What Do You Own?
John and Helen have been thinking about updating their estate plan. They called and made an appointment with Paul Plant at Harwell & Plant. John and Helen updated Paul on their current family situation. They have three children who are now on their own and successfully pursuing careers. After listening to the short update on the three children, Paul turned to a review of John’s and Helen’s property.
Paul: “Before we update your plan, we need to make sure we have a complete list of your property. Let’s start with a few questions. Do you have a home? Are there bank or security accounts?” John: “Well, we do have our home. It’s in both of our names. There is our joint checking account and a savings account. I have one savings account with myself and our son Bill. Helen has a savings account with our daughter Susan and another one for Helen and our daughter Linda. We have some mutual funds with a large financial company. I think that’s in both our names.”
Paul: “That’s a very good start. Now most people also have a pension or retirement plan. Do you have both of those?” John: “Yes, I have a 401(k) at my work and Helen has an IRA. She had a 401(k) at one time and we rolled it over into an IRA when she changed jobs. I have a life insurance policy and I think it pays Helen $300,000 if something happens to me.”
Paul: “So you have a life insurance policy. Do you know if it is a whole life, universal life or a term insurance plan? If it is a whole life or a universal life, it probably has a certain amount of cash value now.” John: “I am not real sure but it probably is a whole life plan. We bought the policy about ten years ago and I make payments every month.”
Paul: “Is there any other real estate or other securities accounts?” Helen: “When my dad passed away, he owned 640 acres of timberland. It was divided three ways between my brother, my sister and me. My share is still in my name. We don’t get income from the timberland because we only cut enough timber to pay the property taxes.”
Paul: “Thanks, Helen. That’s helpful to know. What about personal possessions? You probably have automobiles, furniture, perhaps a collection of items or a recreational vehicle?” John: “Yes, we have two cars. I think my car is in my name and Helen’s car is in her name. Of course, we have furniture in all of the rooms of our four-bedroom home. We also have an RV that we use to take trips in the summer. I think it is in both our names.”
Paul: “And are there any other types of ownership interests or business interests? Are either of you likely to receive an inheritance in the near future?” Helen: “Yes, my mother is still living. John’s parents have passed away and we received a moderate inheritance when his mom passed away. When my mother passes away, I will probably receive some additional property. When dad passed away, half of the timberland was given to the three of us and mother has the other half. When she passes away, I would guess that the three children would each receive a third of the timberland that she owns.”
Paul: “This is a very good list of the assets. Let’s now try to estimate the values of your property. The value will not be the initial amount you paid for each property.”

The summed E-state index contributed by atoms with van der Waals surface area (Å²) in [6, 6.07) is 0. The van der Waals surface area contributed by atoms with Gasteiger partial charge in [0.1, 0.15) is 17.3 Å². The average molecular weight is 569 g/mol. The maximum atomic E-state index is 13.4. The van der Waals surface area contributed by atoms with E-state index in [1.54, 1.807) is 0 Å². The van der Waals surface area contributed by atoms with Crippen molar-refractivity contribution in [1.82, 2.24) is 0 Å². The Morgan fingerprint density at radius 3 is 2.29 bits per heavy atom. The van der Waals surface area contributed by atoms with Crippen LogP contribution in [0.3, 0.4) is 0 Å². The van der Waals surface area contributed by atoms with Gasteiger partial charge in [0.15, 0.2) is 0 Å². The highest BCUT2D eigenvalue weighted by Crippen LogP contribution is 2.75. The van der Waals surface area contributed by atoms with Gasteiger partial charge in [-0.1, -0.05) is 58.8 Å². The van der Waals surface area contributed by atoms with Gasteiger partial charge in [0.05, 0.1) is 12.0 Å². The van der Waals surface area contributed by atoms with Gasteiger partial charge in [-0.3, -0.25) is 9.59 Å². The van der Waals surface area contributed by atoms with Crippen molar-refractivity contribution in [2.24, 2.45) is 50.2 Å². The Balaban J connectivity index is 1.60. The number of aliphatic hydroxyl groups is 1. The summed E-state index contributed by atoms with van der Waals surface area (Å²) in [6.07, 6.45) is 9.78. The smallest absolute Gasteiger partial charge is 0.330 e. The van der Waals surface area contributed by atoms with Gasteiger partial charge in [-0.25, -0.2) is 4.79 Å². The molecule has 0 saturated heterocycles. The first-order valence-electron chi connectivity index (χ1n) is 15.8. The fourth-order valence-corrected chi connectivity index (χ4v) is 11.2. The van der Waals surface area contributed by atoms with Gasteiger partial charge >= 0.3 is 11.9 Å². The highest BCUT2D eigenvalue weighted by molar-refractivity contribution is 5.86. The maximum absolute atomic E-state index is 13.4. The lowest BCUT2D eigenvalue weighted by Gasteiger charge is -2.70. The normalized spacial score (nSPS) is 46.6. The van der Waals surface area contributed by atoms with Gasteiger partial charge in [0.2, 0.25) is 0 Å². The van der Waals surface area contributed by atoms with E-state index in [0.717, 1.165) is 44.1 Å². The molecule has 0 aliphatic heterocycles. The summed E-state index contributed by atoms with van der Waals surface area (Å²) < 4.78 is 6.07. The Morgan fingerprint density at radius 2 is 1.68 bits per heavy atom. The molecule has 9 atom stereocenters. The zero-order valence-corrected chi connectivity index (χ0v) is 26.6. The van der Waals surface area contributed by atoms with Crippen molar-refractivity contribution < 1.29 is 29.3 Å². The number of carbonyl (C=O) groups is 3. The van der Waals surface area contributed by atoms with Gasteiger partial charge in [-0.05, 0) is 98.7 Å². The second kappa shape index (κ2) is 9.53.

Paul: “John and Helen, there is just one more part to this inventory process. While I know you both are very careful and conservative in your financial affairs, some people have debt. Do you have a home mortgage? Is there a loan on a car or on your recreational vehicle? And do you have an ongoing credit card balance?” John: “Yes, we do have a mortgage on the home. It still has a balance of $100,000. There is a loan on my car of about $3,000. Helen’s car is paid off and we pay off our credit cards each month. Thanks very much for patiently working through the inventory with me.”
Why the Inventory Process is Important It takes time and effort to make a list of your property. However, there are several important reasons why that property list is a crucial part of a successful plan. The list enables you to identify your assets, estimate the value, understand the best potential benefits for your children or other heirs, plan to reduce your taxes and set up goals for your children. Identification of your property is very important. The inventory will be an excellent guide for the executor. Valuation is important. The values are estimates, but frequently the total value is significantly larger than you may realize. Benefits For Children and Other Heirs Benefits for children and other heirs are best determined after you list all of your property values. It’s also extremely important to understand how the property is owned. Some of the property in joint ownership will be transferred under state property law to the survivor. Only the property subject to the probate process is transferred by your will Because many people have substantial assets in their 401(k), IRA, other retirement plan or life insurance, and these assets are all transferred by the beneficiary designation, it is essential to help your attorney know how the property is titled and who the beneficiary is of the various retirement and insurance plans. The correct beneficiary designation enables your children or other heirs to receive benefits.
We have prepared a Will Workbook to assist you in making these determinations. We will be pleased to send you a copy at no charge. You may call us at 931-762-7528, mail your request to Harwell & Plant, PO. Box 399, Lawrenceburg, TN 38464, or email us at firstname.lastname@example.org. Published September 4, 2015, by The Foundation of the Tennessee and Memphis Conferences of the United Methodist Church.